With the deadline quickly approaching, I have been working on my Apollo Flights website and making it stronger. I have made some pretty big changes and improvements which I will talk through in this blog post.
In our final critique session, I was given some last-minute suggestions on how I could improve my website. One of which was increasing the size of the flight heading on the home page. Previously, this heading was quite small and didn’t stand out. Therefore, I increased the size to 200px and placed it within the blueprint to give it more space.
I decreased its opacity so it was less harsh on your eyes, especially since this would be present on every flight page. I do prefer this heading as it’s bold and tells the user clearly what flight they are reading about. Since I made this heading much bigger. I had to make some adjustments to the background image so there was space for it, but this was easy enough.
Next, it was time to tackle the read more page. This is where I felt I had to make the most improvements. This is what it looked like before:
This is how it was laid out in my prototype, so I tried to do the same in web flow. However, as you can see in the second image when the website was published, the sticky note effect didn’t work as it didn’t stay as a perfect square and would become distorted. There were also issues with the background rocket images being cut off when displayed on a bigger screen.
As much as I liked this design in my prototype, it was very difficult to make this design function properly on web flow, so I decided to redesign some of the layout.
Redesigning the “read more” page
Firstly, I updated the layout when you arrive at the read more page. I decided to increase the size of the Apollo Flight title, so it takes up most of the screen. You can see a lot of narrative websites doing this and I think it works well. Below this you then have the date, the time it took off and how long it lasted. The user can then scroll down from here but there is also a call-to-action arrow button to bring them to the next section in case they don’t know to scroll.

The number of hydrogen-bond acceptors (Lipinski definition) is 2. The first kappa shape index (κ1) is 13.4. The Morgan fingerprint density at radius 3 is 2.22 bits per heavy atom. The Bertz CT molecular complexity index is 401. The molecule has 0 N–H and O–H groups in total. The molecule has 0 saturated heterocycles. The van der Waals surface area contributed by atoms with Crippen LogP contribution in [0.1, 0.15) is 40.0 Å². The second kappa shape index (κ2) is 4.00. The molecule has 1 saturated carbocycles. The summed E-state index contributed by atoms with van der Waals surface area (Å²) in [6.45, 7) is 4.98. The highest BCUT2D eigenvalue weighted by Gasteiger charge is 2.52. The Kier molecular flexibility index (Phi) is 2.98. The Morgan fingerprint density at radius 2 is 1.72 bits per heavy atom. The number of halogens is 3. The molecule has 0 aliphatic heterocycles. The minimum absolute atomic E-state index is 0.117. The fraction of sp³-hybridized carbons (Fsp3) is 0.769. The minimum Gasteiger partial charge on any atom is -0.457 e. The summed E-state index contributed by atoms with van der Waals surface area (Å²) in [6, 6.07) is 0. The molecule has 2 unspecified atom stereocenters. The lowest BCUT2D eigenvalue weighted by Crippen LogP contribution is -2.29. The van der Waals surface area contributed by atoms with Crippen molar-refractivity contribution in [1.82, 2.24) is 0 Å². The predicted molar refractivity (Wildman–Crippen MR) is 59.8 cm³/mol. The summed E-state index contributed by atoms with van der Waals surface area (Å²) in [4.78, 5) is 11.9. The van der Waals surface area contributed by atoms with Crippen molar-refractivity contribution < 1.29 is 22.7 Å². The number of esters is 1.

I think this is a much better introduction to the information about the flight. It also feels more like the user is following a story rather than just scrolling through a website.
Once the user scrolls down, it brings them to the mission section. This used to be displayed in a small post-it-note but I think this gives it more room to breathe. This also allowed me to increase the size of the heading without making it feel overcrowded. I kept the rocket illustrations as it makes it more engaging and brings the some of the style from the home page into this page.
Further down, we have the facts about the Apollo flight. Above the facts, you can see the bottom of the rockets from the mission section, I think this flows nicely and guides the user nicely to this section.
As you can see, the facts still have the post-it-note effect. I wanted to do this, so it still has some elements of my prototype in it. However, this works much better than my other attempt in web flow. This is much bigger so you can see the information more clearly. I also added icons to visualise the facts information. You can read more about the process of creating these icons in my previous blog post.
Other than these changes, this page didn’t change much. I just increased the size of the headings for the flight duration and crew sections. This way, it is consistent with the rest of the site. I like having bigger headings as they make each section stand out better and its easier to find what you are looking for.
You can now access references through a button on the bottom of the home page:
Overall, I am happy with how my website has turned out. I will update this blog post should I make any changes before the deadline. I enjoyed improving the read more page as it feels more like a story, and I think the layout works much better. Everything is cleaner and feels less crowded. I also like that it is a bit different than my prototype as it shows 2 different approaches.